First Estimate Puts Storm's Economic Toll at $100 Billion
The New York Times, Sept. 3, 2005
A risk management firm yesterday offered the first estimate of economic losses from Hurricane Katrina - $100 billion - and said that private insurance would probably cover less than a quarter of that.
Federal money and charitable contributions may need to do the rest.
Saying the damage already appeared far greater than expected, Risk Management Solutions in Newark, Calif., said that insured losses would range from $20 billion to $35 billion, much higher than the firm's initial estimate of $10 billion to $25 billion.
The new figures suggest that Hurricane Katrina will cost the insurance industry more than any other natural disaster on record, unseating Hurricane Andrew in 1992, which cost $21 billion in 2004 dollars, according to the Insurance Information Institute, an industry group. Katrina's price tag may also overshadow the $23 billion in insured losses caused by four large hurricanes last year in South Florida.
But there is far more that commercial insurers will not absorb.
Uninsured losses often include damage to roads, highways, utilities and public buildings, as well as the cost of government relief efforts. There is also the huge cost of not doing business, which the firm estimated at $100 million a day.
Not only will the total losses reach $100 billion, but they may keep climbing if efforts to repair the levees in New Orleans stall, said Kyle Beatty, a Risk Management Solutions meteorologist.
While the insurance industry's share of that $100 billion will still be high, "there's far more economic dislocation relative to the insurance dollars coming in," said Robert P. Hartwig, chief economist of the Insurance Investment Institute. Mr. Hartwig said that insurance dollars were often the most potent, since they came in the form of cash rather than low-interest loans. "It means that for New Orleans to get back to where it was the day before Katrina will take longer."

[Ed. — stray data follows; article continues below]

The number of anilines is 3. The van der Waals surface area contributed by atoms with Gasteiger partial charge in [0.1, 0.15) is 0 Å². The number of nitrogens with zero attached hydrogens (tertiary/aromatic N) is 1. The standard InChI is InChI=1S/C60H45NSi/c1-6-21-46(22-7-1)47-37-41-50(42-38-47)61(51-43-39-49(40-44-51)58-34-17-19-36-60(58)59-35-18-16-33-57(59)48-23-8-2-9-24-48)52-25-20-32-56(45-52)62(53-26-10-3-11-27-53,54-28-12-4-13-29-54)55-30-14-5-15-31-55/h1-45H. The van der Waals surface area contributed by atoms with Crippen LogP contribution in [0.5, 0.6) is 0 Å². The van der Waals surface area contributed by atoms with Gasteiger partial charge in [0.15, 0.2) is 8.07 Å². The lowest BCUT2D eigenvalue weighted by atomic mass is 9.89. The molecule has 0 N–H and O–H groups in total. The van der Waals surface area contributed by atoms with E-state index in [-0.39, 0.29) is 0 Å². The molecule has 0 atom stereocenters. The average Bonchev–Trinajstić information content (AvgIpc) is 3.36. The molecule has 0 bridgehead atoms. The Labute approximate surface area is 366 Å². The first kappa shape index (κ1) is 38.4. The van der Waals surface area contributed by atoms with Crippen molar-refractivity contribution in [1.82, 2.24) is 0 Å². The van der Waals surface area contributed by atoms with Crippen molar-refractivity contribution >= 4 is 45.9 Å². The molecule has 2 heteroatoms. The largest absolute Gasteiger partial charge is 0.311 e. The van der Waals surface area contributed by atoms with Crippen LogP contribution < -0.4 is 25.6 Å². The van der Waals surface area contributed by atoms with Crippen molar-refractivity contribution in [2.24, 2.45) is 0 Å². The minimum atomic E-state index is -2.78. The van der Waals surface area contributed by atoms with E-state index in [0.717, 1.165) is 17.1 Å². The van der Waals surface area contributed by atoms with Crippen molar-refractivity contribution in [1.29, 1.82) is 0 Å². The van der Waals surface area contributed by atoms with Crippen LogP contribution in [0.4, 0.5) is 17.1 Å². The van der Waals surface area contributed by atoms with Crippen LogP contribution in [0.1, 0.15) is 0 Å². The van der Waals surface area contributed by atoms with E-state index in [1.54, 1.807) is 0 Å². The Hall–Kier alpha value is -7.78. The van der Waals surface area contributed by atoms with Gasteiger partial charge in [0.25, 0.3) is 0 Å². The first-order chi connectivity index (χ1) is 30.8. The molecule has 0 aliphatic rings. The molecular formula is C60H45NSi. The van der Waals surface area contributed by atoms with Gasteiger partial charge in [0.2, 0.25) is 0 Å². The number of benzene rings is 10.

And he said that policyholders should not expect insurers to try to cover flood damage out of generosity.
"Insurers will pay every dollar that they promised to pay under the terms of their contact, but flood is very clearly excluded from policies, and it always has been," he said
To be sure, insurance companies could face still more liability, Mr. Beatty said, especially where looting and vandalism are at play.
But there will remain a large gap between insured losses and economic losses, suggesting that government and private donations will be hugely important to the region's recovery.
How the country will close the gap is unclear. Congress approved a $10.5 billion emergency aid package yesterday. The Federal Emergency Management Agency, which finances flood insurance for homeowners, is still repaying the Treasury for the $300 million it borrowed after last year's hurricane season.
"If the flood insurance fund runs dry, we can tap the Treasury," said Butch Kinerney, a spokesman for FEMA. "Chances are good we'll have to do that for this storm because of the catastrophic nature of it."
"Residents should not be worried that the flood insurance program is insolvent," Mr. Kinerney added. "Be assured, we're not going belly-up, and we're not going away."
The many homeowners who lack flood insurance - including 6 of 10 homeowners in New Orleans, according to federal data - will most likely be applying for aid.
And even getting people their money may prove more challenging than in past catastrophes.
"I think what makes this one different is just the sheer scope and size of it," said Ray Stone, vice president for catastrophe operations at St. Paul Travelers, which has one of the largest shares of customers in Louisiana. "It's just going to be a much, much longer haul."
Risk Management Solutions estimated that the flood in New Orleans had inundated 150,000 properties, making it the most damaging flood in the nation's history. The most recent flood of similar proportions, the firm said, was a 1953 flood in the Netherlands. It, too, was caused by a major storm surge that overwhelmed barriers protecting a city below sea level. That flood submerged 47,000 properties and killed 1,800 people. It took six months to pump the community dry.